Novell Administrator for Windows NT Components
NAdminNT addresses the problem of redundant IntranetWare and NT domain administration by providing a single point of administration which is enabled by installing the following components:
NetWare Administrator Snap-in Service
NDS Schema Extensions
NDS Event Monitor
NDS Object Replication Service
NetWare Administrator Snap-in Service. During installation, a component of NAdminNT snaps in to NetWare Administrator, allowing administrators to centrally manage NT domains and workgroup systems with NetWare Administrator, and ensuring data integrity and synchronization between NDS and NT. Because all Windows NT user account information is synchronized to NDS, you will no longer need to use NT's User Manager utility.
Using the snap-in service, the network administrator can manage NDS objects that represent NT domains and workgroup systems. NT users and groups are represented in NDS as native NDS objects with a reference to the NT Server object in which their membership is held. The NDS User object is extended to include an attribute that identifies in which NT systems this user has membership.
NDS Schema Extensions. The schema in NDS defines the types of NDS objects that are allowed and the properties associated with each object type. Additional types of NDS objects and additional properties for existing objects can be defined by users with Supervisor rights to the [Root].
To manage NT objects from NDS, NAdminNT extends the standard NDS schema to accommodate the new objects. New NT-related objects include:
NT Domain object
NT Workgroup System object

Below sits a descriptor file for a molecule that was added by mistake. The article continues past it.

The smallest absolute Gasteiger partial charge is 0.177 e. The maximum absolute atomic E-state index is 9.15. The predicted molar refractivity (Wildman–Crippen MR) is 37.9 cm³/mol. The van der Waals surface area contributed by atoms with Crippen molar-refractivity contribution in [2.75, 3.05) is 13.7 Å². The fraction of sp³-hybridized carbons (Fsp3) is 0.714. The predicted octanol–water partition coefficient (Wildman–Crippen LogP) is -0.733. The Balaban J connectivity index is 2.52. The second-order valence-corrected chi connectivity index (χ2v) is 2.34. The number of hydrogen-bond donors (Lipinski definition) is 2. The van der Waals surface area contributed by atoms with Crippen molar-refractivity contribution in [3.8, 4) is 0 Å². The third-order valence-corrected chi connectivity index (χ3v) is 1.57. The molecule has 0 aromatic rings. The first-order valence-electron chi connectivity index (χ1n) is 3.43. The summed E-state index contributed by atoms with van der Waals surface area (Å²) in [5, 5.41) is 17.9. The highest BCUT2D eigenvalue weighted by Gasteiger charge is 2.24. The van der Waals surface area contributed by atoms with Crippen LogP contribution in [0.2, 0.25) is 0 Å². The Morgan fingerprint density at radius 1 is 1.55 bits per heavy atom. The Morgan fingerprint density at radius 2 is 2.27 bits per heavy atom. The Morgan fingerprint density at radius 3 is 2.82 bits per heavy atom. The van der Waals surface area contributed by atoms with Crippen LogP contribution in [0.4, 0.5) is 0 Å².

NT User object, NT Global Group object
NT Local Group object
NT Hybrid User object
These schema extensions are performed during the installation of NAdminNT.
Once the schema extensions are in place, the NetWare Administrator must be able to manage the new objects. The NAdminNT snap-in service modules to NetWare Administrator extend the capabilities of the NetWare Administrator to include this feature.
Integration Utility (IGRATE.EXE). NAdminNT includes an integration utility (IGRATE.EXE) to migrate existing NT users into an NDS tree. NDS then becomes the master repository for all user and group information. This utility can be launched from NWAdmin or run as a standalone utility.
Using NAdminNT is a secure way to integrate NT Domains and NDS because all communication between NetWare and NT occurs over a private, authenticated NDS connection, rather than piggybacking or sharing another connection. Another important part of a secure integration is that NAdminNT runs as a service on NT, which means it is a trusted privileged process.
NDS Event Monitor. The NDS Event Monitor (NDSDM.NLM), which resides on the NetWare server, securely gathers NDS events and notifies the NDS Object Replication Service (ORS), as shown in Figure 2.
Figure 2: The Event Monitor catches changes to NDS objects that are of interest to NT systems.
If you rename an NDS User object that has membership in an NT domain, the Event Monitor recognizes the change and notifies the ORS. The ORS then makes the appropriate update in the NT SAM database.
NAdminNT allows the administrator to configure, through NetWare Administrator, how often NDS events are synchronized on NT systems. This design adds minimal overhead to network traffic.
The NDS Event Monitor also sends appropriate changes to an NT system that has been down. Once the system comes back on line, it is brought up to date with the current content of the NDS database.
An NDS Event Monitor is required on the NetWare server that holds the master replica of the partition where NT systems reside. The network administrator should also install the Event Monitor (NDSDM.NLM) on one or more NetWare servers that have read/write replicas in case the server holding the master replica goes down.